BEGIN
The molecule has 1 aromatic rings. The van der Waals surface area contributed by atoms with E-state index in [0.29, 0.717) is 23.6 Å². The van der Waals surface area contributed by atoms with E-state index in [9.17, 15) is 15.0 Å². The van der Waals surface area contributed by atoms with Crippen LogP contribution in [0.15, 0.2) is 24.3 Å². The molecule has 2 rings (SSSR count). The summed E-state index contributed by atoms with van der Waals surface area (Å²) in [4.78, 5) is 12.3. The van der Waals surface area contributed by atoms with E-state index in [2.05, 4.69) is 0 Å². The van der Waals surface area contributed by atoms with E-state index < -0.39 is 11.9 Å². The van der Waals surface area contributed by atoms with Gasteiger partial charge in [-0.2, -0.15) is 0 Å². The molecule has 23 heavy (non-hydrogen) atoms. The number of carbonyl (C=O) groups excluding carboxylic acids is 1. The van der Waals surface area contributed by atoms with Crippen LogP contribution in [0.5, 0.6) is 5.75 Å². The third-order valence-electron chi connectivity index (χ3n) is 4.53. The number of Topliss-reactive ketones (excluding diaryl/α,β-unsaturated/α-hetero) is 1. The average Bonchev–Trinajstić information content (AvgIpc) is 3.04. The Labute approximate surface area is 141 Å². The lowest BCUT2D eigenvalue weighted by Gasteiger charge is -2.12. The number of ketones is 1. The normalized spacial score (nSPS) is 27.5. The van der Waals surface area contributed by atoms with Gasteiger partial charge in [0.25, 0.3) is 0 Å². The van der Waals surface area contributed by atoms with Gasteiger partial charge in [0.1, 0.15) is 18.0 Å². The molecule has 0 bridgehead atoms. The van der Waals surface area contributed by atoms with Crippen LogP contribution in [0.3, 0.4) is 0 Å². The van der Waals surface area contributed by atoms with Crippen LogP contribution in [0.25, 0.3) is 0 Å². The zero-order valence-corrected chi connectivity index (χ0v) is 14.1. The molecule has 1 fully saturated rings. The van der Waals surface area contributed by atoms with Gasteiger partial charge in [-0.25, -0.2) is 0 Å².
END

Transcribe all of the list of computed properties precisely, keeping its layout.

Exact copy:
The molecule has 1 aromatic rings. The van der Waals surface area contributed by atoms with E-state index in [0.29, 0.717) is 23.6 Å². The van der Waals surface area contributed by atoms with E-state index in [9.17, 15) is 15.0 Å². The van der Waals surface area contributed by atoms with Crippen LogP contribution in [0.15, 0.2) is 24.3 Å². The molecule has 2 rings (SSSR count). The summed E-state index contributed by atoms with van der Waals surface area (Å²) in [4.78, 5) is 12.3. The van der Waals surface area contributed by atoms with E-state index in [2.05, 4.69) is 0 Å². The van der Waals surface area contributed by atoms with E-state index < -0.39 is 11.9 Å². The van der Waals surface area contributed by atoms with Gasteiger partial charge in [-0.2, -0.15) is 0 Å². The molecule has 23 heavy (non-hydrogen) atoms. The number of carbonyl (C=O) groups excluding carboxylic acids is 1. The van der Waals surface area contributed by atoms with Crippen LogP contribution in [0.5, 0.6) is 5.75 Å². The third-order valence-electron chi connectivity index (χ3n) is 4.53. The number of Topliss-reactive ketones (excluding diaryl/α,β-unsaturated/α-hetero) is 1. The average Bonchev–Trinajstić information content (AvgIpc) is 3.04. The Labute approximate surface area is 141 Å². The lowest BCUT2D eigenvalue weighted by Gasteiger charge is -2.12. The number of ketones is 1. The normalized spacial score (nSPS) is 27.5. The van der Waals surface area contributed by atoms with Gasteiger partial charge in [0.25, 0.3) is 0 Å². The van der Waals surface area contributed by atoms with Gasteiger partial charge in [0.1, 0.15) is 18.0 Å². The molecule has 0 bridgehead atoms. The van der Waals surface area contributed by atoms with Crippen LogP contribution in [0.3, 0.4) is 0 Å². The van der Waals surface area contributed by atoms with Crippen LogP contribution in [0.25, 0.3) is 0 Å². The zero-order valence-corrected chi connectivity index (χ0v) is 14.1. The molecule has 1 fully saturated rings. The van der Waals surface area contributed by atoms with Gasteiger partial charge in [-0.25, -0.2) is 0 Å².